Puslapio vaizdai


The evening comes, the fields are still.
The tinkle of the thirsty rill,
Unheard all day, ascends again;
Deserted is the half-mown plain,
Silent the swaths! the ringing wain,
The mower's cry, the dog's alarms,
All housed within the sleeping farms!
The business of the day is done,
The last-left haymaker is gone.
And from the thyme upon the height
And from the elder-blossom white
And pale dog-roses in the hedge,
And from the mint-plant in the sedge,
In puffs of balm the night air blows
The perfume which the day foregoes.
And on the pure horizon far,

See, pulsing with the first-born star,
The liquid sky above the hill!
The evening comes, the fields are still.


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Only a newsboy, under the light

Of the lamp post plying his trade in vain; Men are too busy to stop to-night,

Hurrying home through the sleet and rain. Never since dark a paper sold;

Where shall he sleep, or how be fed ? He thinks, as he shivers there in the cold, While happy children are safe in bed.

Is it strange if he turns about

With angry words, then comes to blows, When his little neighbor, just sold out,

Tossing his pennies, past him goes? "Stop!" - some one looks at him, sweet and mild, And the voice that speaks is a tender one: "You should not strike such a little child,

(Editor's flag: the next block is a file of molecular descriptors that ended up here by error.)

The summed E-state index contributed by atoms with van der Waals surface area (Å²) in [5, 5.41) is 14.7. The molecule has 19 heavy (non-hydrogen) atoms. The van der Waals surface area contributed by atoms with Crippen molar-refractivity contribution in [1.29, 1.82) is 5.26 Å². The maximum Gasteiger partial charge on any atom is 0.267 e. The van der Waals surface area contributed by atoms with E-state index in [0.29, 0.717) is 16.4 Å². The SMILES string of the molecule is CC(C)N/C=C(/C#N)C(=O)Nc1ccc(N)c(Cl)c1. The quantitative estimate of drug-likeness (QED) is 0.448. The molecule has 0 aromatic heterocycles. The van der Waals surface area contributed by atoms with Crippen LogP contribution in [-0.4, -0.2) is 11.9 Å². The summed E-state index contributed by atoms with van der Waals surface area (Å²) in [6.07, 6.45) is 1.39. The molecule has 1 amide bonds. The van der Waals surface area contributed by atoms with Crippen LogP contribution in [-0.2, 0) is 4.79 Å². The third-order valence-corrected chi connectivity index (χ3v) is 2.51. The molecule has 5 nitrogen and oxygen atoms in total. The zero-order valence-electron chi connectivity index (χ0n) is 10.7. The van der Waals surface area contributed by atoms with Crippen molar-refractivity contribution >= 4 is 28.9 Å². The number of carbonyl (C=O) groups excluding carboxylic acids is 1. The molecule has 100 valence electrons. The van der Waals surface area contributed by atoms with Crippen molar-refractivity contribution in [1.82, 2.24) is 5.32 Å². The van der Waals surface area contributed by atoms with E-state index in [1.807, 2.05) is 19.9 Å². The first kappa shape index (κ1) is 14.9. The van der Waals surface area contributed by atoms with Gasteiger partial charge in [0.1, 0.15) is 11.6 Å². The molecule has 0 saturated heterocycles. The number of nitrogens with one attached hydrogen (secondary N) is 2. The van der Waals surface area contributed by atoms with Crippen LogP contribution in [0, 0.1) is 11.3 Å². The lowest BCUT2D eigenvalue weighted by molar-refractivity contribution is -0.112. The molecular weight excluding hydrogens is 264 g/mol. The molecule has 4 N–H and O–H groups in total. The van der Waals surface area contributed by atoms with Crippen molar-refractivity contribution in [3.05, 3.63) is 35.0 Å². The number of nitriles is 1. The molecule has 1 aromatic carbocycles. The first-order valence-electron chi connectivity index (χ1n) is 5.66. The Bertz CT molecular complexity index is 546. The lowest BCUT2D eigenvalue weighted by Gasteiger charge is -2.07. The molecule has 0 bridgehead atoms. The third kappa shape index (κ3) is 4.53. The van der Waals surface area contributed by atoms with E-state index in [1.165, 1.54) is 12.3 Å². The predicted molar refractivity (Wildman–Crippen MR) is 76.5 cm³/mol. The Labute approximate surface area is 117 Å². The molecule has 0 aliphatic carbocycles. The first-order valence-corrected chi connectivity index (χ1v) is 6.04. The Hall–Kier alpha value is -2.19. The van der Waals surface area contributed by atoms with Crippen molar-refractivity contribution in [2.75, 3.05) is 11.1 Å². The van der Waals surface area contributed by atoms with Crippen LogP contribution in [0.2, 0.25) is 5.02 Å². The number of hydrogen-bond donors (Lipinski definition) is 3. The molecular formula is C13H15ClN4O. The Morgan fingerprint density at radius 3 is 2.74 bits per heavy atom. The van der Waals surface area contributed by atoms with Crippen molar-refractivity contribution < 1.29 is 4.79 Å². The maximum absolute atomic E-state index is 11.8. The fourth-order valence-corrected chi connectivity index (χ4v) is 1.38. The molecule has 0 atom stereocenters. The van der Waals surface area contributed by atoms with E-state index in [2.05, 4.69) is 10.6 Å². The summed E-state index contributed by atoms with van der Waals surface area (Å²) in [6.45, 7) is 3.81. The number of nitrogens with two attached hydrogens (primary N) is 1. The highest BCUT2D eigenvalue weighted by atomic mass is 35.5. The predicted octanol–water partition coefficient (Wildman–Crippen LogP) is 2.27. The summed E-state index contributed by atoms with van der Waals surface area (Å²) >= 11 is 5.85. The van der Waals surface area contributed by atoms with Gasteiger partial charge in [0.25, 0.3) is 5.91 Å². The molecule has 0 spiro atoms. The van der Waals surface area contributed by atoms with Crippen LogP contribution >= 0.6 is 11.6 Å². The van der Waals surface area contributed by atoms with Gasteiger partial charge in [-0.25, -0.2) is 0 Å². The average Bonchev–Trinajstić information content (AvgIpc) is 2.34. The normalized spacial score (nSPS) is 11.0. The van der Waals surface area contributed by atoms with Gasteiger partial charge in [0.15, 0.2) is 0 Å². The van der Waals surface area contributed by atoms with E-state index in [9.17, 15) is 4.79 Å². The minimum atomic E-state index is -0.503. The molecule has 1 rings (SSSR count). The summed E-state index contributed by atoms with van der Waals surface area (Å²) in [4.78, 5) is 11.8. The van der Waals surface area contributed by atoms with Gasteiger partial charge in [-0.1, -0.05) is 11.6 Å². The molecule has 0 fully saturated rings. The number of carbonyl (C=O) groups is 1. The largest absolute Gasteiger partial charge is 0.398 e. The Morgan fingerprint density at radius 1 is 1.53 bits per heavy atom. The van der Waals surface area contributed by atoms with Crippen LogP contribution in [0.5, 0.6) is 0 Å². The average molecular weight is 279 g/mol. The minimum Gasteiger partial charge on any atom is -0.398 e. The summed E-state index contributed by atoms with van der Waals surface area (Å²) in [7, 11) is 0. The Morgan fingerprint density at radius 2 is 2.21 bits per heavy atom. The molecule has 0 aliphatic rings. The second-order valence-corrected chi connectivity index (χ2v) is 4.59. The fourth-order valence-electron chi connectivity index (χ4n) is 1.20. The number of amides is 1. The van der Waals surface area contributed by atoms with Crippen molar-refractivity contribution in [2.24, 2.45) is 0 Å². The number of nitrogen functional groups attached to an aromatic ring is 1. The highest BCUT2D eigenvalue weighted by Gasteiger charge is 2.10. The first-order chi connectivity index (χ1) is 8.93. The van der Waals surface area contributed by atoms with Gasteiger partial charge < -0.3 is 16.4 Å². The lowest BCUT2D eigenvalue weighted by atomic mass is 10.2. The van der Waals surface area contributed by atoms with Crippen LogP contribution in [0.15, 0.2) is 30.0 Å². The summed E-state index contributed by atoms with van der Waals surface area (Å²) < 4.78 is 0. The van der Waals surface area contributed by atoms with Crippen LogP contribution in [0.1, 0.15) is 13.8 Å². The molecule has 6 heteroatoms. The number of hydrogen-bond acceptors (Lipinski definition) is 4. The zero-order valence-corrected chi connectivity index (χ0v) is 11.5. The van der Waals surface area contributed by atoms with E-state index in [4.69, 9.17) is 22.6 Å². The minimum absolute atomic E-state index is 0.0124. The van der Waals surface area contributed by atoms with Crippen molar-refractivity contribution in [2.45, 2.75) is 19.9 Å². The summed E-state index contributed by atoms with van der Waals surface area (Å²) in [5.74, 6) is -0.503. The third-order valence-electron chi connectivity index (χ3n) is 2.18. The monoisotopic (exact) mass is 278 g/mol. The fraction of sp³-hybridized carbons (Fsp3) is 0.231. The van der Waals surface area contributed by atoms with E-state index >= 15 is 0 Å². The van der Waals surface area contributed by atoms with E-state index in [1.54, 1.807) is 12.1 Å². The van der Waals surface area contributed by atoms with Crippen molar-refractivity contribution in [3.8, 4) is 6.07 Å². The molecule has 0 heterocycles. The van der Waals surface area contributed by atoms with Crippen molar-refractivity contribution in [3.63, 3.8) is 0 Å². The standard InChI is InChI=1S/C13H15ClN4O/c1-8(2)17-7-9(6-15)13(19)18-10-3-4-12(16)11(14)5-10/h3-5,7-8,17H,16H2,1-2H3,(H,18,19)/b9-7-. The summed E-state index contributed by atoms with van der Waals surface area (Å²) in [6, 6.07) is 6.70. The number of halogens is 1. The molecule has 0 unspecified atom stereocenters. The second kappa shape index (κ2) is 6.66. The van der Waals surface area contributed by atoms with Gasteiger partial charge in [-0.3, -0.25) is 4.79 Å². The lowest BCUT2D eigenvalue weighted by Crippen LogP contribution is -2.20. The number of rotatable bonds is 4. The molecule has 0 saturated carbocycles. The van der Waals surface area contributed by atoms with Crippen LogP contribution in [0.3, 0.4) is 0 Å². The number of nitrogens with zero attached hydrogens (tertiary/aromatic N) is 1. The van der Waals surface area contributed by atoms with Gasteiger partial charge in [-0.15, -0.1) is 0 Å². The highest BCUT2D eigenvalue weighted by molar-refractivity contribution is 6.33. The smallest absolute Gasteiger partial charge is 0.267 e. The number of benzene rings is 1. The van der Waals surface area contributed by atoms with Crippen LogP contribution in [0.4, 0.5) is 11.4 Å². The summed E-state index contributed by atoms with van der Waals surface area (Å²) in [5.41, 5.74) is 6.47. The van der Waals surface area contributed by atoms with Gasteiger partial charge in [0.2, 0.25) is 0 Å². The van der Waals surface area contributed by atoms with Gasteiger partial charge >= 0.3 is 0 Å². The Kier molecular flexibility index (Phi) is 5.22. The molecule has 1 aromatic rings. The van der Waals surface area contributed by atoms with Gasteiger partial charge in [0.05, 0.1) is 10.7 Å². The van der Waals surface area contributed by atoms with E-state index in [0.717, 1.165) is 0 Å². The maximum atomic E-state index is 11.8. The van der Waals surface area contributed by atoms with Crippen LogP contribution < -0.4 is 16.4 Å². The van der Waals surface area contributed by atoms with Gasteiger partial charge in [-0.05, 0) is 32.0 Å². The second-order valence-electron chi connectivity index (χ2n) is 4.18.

you should not use such words, my son!"

Is it his anger or his fears

That have hushed his voice and stopped his arm? "Don't tremble," these are the words he hears;

"Do you think that I would do you harm?" "It isn't that," and the hand drops down;

"I wouldn't care for kicks and blows; But nobody ever called me son,

Because I'm nobody's child, I s'pose."

O men! as ye careless pass along,

Remember the love that has cared for you; And blush for the awful shame and wrong

Of a world where such a thing could be true! Think what the child at your knee had been

If thus on life's lonely billows tossed; And who shall bear the weight of the sin, If one of these "little ones" be lost!


"My delicate lily, — Blossom of fragrant snow,


Breathing on me from the garden,
How does your beauty grow?

Tell me what blessing the kind heavens give?
How do you find it so sweet to live?"

"One loving smile of the sun

Charms me out of the mold:

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One tender tear of the rain
Makes my full heart unfold. —
Welcome whatever the kind heavens give,
And you shall find it as sweet to live."


















Bébée was a hard-working Brabant peasant girl; up while the birds twittered in the dark; to bed when the red sun sank beyond the far blue line of the plains.

She hoed, and dug, and watered, and planted her little plot; she kept her cabin as clean as a freshblossomed primrose; she milked her goat, and swept her floor.

She sat, all the warm days, in the town, selling her flowers, and in the winter time, when her garden yielded her nothing, she strained her sight over lacemaking in the city to get the small bit of food that stood between her and that hunger which to the poor means death.

Now when she woke to the full sense of her wonderful sixteen years - Bébée, standing barefoot on the mud floor, was as pretty a sight as was to be seen betwixt Scheldt and Rhine.

This wondrous morning, with the bright burden of her sixteen years upon her, she dressed herself quickly and fed her fowls, and, as happy as a bird, went to sit on her little wooden stool in the doorway.

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